If the divine is one and the same as the natural world, this is pantheism. In such a case god is both one and many, a multiform unity that permeates all beings. The Stoics and Neoplatonists had conceptions along these lines, as do Taoists, Hindu and Theosophists.
If the divine set the world in motion at the moment of creation and otherwise neither touches nor interferes with His work, this is Deism. The god is transcendent but not immanent.
If there are many gods which arose from the natural operations of the world, and who are therefore contingent but not necessary beings, this is polytheism or paganism. Such gods are immanent but not transcendent. All of primitive animism, the pantheons of Africa and the Americas, the various folklores and myths of the classical and Norse fit into this definition, as does Shinto, and, I dare say, any religion which lacks a theology. Hinduism, Buddhism, Confucianism and Taoism cannot be neatly fit into a polytheistic definition, because their theology is more subtle and civilized.
While there is nothing that makes it theoretically impossible to posit the existence of many transcendent gods, I confess I can bring to mind no real examples from history or anthropology.
Of those who believe God to be transcendent and immanent, that is, both above the world and working within it, all are either monotheists, as Jews, Christian, and Mohammedans; or else hold there are two equal and opposed gods of light and darkness, as the Zoroastrians or Manicheans.
In sum, either there is no god, or there are many gods, or two, or one. Either the god is outside nature, or is nature, or is inside nature, or is both outside nature and active within it.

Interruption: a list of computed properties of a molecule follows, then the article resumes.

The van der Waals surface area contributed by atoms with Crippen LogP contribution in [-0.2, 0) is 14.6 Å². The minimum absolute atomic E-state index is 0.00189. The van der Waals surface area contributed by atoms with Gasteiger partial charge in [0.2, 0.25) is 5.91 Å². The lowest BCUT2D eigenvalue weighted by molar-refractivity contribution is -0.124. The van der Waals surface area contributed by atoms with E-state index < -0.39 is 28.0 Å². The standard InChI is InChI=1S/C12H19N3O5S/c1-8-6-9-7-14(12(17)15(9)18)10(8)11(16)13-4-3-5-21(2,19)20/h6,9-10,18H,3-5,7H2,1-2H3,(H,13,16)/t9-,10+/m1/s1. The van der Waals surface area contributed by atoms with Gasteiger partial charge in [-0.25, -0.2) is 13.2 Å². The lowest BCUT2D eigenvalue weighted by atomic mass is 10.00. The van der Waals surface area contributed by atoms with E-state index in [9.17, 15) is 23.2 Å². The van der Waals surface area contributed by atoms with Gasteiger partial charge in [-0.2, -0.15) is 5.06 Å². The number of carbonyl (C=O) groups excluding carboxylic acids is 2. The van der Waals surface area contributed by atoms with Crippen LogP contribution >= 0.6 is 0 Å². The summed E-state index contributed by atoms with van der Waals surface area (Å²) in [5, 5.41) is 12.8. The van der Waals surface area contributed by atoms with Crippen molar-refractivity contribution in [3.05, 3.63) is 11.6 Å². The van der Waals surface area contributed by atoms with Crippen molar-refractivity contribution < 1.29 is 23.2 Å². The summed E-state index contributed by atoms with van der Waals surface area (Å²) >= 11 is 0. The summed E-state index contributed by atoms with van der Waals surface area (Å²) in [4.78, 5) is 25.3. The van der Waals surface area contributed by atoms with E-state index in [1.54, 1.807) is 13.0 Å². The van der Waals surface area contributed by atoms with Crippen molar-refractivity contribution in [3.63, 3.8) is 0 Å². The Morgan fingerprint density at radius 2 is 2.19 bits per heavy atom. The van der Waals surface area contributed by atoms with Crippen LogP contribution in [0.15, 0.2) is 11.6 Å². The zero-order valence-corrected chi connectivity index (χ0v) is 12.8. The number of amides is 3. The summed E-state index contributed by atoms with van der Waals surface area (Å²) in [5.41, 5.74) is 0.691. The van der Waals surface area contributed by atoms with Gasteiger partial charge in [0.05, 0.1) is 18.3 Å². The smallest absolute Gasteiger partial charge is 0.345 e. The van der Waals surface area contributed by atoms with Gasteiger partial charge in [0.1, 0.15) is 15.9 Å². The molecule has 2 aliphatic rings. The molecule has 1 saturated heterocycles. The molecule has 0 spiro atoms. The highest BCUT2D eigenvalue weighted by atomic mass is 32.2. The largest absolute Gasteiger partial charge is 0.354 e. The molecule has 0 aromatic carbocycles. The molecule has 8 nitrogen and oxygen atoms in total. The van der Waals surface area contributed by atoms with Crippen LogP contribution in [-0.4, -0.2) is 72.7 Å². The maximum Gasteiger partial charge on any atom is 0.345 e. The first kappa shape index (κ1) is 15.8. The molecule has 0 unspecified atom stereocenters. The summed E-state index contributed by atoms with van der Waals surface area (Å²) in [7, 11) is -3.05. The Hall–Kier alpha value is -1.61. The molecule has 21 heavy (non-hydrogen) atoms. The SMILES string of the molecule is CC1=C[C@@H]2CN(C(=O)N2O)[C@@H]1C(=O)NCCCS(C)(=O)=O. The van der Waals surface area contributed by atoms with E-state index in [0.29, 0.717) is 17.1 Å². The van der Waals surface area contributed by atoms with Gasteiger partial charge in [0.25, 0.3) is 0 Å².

So our choices are atheism, pantheism, deism, polytheism, Manichaeism and monotheism.
Let us look at each in turn, and see how well, were we living in a universe where their claims were true, each worldview satisfies man’s hunger for truth, justice, beauty, love and forgiveness and eternity.
The atheist world view has no possibility of sating a man’s craving for forgiveness or for eternity. If there is no god, there can be companionship with god, no relation at all. If the natural world is all there is, and the natural world is governed by the second law of thermodynamics, then even a medical breakthrough expanding man’s life to Methuselah’s span, or a method of preserving one’s brain information and personality and sense of self in some other vessel aside from frail human flesh, must of necessity fail in the end. Beauty and justice likewise are either manmade inventions or arbitrary human reactions to inanimate natural forces. Life is inescapably meaningless and vain in this world view. The best one can hope for is the distraction of hedonism, or the resignation of stoicism.
Pantheism abrogates the possibility of a personal relationship with God, because the world-godhead, being everything, is impersonal. There is no justice in such a universe, because all things, just and unjust alike, are equally divine and equally part of the world-godhead. There is no beauty because all things, fair and foul alike, are part of the world-godhead. In pantheism, thou are God, and anything is God. Truth and justice and beauty exist only insofar as nature provides them.
Panetheism is a related doctrine, which holds that there is God in all things, but also a Pleorma or Nirvana or other state outside the natural world where God extends, or has a stronghold, or from which He comes. The difficulty here is that such conceptions of God preclude the possibility of personal relationship not because God has not personality, but because you do. The best that can be hoped for is to achieve the enlightened disinterest of the Buddhist, or the extinction of illusion of self in the universal-soul of the Gnostics. The craving for justice is revealed to the enlightened eye as a deception of the archons, or as an attachment of the false self to illusory things.
Deism precludes the possibility of any personal relationship with God, or of having prayers answered, or of any aspect of the religious life aside from a convenient theory that the world was designed by an intelligent creator. The relationship with God is that of automaton to watchmaker.